Oh, when I taught freshmen English, those little dudes and dudettes learned irony so well. Romeo fell for his great enemy's daughter. Well, crap happens. Not ironic. But her falling back in love with him. Hmmm. What were the odds?
Remember Della cutting off her gorgeous hair to buy Jim's watch fob while that adorable son-of-a gun sells his watch to buy her...the tortoiseshell hair combs?
But irony doesn't happen in real life like it does in a great author's carefully-thought-out plot. It's days and weeks and months of every emotion from elation to despair. My hero had three surgeries in the last 3 1/2 years to repair knees and a shoulder ruined by a career clmbing mountains and ladders, carrying equipment that would break anybody else's back, and having a roof fall in on him. So this year, his new years resolution was not to be an invalid anymore. He was gonna start living his old life.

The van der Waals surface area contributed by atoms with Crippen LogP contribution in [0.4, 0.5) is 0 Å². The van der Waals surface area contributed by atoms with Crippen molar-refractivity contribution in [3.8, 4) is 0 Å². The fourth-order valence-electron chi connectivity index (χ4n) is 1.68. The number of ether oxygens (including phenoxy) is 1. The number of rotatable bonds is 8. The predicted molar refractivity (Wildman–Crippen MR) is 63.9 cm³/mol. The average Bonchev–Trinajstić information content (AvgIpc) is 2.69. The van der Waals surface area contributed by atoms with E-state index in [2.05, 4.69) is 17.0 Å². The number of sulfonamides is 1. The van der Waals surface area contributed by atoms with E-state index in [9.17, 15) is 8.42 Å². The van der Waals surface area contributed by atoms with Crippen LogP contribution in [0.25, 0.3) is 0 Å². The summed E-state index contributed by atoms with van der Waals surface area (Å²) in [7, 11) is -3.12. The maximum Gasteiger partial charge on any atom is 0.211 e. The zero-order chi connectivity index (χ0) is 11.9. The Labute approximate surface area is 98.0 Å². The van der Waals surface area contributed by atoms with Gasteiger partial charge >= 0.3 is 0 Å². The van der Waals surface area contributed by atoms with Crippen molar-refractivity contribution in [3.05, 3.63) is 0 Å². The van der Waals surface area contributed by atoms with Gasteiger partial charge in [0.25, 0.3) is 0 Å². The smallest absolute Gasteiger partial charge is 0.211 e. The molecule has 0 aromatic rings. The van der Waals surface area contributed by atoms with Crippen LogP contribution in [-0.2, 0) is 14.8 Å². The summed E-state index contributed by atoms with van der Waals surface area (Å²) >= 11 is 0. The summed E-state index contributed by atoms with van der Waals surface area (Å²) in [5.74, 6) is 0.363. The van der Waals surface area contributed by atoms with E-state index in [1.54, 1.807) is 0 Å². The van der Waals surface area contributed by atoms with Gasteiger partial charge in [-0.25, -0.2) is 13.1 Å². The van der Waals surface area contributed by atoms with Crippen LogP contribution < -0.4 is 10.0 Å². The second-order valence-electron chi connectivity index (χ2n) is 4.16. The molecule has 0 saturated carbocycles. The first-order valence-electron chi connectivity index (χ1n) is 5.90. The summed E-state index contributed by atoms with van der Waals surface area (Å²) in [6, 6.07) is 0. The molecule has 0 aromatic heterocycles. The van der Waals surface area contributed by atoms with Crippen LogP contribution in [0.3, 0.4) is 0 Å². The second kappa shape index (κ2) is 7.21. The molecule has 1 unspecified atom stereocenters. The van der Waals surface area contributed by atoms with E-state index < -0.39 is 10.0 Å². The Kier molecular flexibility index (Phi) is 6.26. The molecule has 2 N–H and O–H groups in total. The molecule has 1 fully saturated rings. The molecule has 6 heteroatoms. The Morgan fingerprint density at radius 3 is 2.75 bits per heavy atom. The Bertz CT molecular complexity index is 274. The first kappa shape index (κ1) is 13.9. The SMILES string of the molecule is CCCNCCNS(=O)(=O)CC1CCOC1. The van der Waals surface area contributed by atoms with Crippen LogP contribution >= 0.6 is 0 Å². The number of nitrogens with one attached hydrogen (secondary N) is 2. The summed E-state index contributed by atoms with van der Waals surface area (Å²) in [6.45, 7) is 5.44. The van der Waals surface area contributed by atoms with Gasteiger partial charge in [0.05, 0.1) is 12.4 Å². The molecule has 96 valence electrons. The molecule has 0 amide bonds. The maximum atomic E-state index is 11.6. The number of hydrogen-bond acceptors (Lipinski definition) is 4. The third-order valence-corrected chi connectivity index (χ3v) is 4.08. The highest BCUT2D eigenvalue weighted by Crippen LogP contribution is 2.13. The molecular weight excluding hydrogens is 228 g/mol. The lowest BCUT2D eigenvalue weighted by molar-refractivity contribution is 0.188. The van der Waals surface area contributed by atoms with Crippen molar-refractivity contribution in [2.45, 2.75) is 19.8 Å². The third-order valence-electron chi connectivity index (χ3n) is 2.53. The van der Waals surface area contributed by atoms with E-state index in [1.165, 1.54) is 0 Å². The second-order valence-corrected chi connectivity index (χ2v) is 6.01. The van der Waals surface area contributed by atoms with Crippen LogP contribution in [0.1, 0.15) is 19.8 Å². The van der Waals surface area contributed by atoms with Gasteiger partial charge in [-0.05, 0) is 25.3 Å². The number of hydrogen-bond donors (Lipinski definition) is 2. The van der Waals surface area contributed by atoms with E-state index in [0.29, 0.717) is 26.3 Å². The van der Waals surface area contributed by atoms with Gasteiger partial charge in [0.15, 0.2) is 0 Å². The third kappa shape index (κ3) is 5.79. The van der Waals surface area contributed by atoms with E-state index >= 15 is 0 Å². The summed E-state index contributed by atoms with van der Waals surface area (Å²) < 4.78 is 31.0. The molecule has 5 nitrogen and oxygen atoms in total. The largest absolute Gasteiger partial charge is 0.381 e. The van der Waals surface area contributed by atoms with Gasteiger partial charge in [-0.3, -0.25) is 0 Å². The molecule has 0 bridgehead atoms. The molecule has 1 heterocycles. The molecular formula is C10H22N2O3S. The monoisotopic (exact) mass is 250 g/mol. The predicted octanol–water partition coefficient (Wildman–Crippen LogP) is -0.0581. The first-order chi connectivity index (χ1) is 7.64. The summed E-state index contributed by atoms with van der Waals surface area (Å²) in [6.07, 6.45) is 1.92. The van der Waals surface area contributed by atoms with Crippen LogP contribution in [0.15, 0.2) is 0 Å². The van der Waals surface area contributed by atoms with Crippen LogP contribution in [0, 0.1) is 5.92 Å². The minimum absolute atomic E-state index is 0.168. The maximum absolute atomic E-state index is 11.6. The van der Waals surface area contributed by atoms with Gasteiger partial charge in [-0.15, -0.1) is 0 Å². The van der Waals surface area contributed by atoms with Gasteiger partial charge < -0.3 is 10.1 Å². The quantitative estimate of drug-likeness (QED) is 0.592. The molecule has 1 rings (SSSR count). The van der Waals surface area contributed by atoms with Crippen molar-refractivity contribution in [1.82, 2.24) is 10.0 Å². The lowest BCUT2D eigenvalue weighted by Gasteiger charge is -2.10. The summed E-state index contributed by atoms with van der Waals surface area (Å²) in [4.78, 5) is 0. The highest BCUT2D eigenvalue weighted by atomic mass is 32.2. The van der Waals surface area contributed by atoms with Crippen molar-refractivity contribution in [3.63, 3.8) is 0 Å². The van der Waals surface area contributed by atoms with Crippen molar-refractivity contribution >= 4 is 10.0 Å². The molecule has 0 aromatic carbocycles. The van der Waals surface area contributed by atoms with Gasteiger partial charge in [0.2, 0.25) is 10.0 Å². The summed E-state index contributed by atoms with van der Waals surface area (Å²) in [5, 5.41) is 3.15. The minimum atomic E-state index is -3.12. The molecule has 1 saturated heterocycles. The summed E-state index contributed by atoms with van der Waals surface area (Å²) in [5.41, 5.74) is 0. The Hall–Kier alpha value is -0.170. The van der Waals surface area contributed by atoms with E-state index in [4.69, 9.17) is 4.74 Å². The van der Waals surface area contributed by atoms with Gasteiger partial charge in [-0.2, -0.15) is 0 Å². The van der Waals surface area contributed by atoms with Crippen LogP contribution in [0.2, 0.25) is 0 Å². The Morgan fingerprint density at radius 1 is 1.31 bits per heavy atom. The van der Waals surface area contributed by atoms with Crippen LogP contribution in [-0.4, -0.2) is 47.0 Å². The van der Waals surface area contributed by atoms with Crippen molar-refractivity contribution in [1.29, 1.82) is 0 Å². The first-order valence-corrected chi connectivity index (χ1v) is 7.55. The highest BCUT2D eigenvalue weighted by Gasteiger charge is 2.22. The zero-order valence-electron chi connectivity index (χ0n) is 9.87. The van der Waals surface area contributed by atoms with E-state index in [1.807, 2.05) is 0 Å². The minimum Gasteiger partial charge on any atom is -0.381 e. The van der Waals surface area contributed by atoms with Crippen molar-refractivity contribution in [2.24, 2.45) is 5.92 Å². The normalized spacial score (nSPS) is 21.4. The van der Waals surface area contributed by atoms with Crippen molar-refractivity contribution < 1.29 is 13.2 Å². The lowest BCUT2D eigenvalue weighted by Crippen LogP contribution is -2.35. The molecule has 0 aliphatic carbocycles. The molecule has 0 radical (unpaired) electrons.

We're caught in a vortex of symptoms that just don't let up. Each day brings some new, inelegant surprise. When the doctor said chemo would kick my babe's ass, dang, he wasn't kidding. That's the unkindest irony of all: medicine making him sick before he can get well.
Well, my hero is not an invalid. I misspoke. It's just that normal life is on hold for a while. It hits me most when I grocery-shop, and all around me homemakers are buying rib-eye steaks or talking on their cell phones to "Honey, what do you want for dinner?"
And I'm trying to find popsicles for his sore mouth that don't contain lemon or orange, and sugarless candies for him to suck on which, BTW, are found in the diabetic section at the drug store. I get so jealous of those normal women that I hate myself.
I bawl all the way home, but make sure my eyes are dry when I walk in the door. He needs me to be strong.
Too bad I'm such a wuss.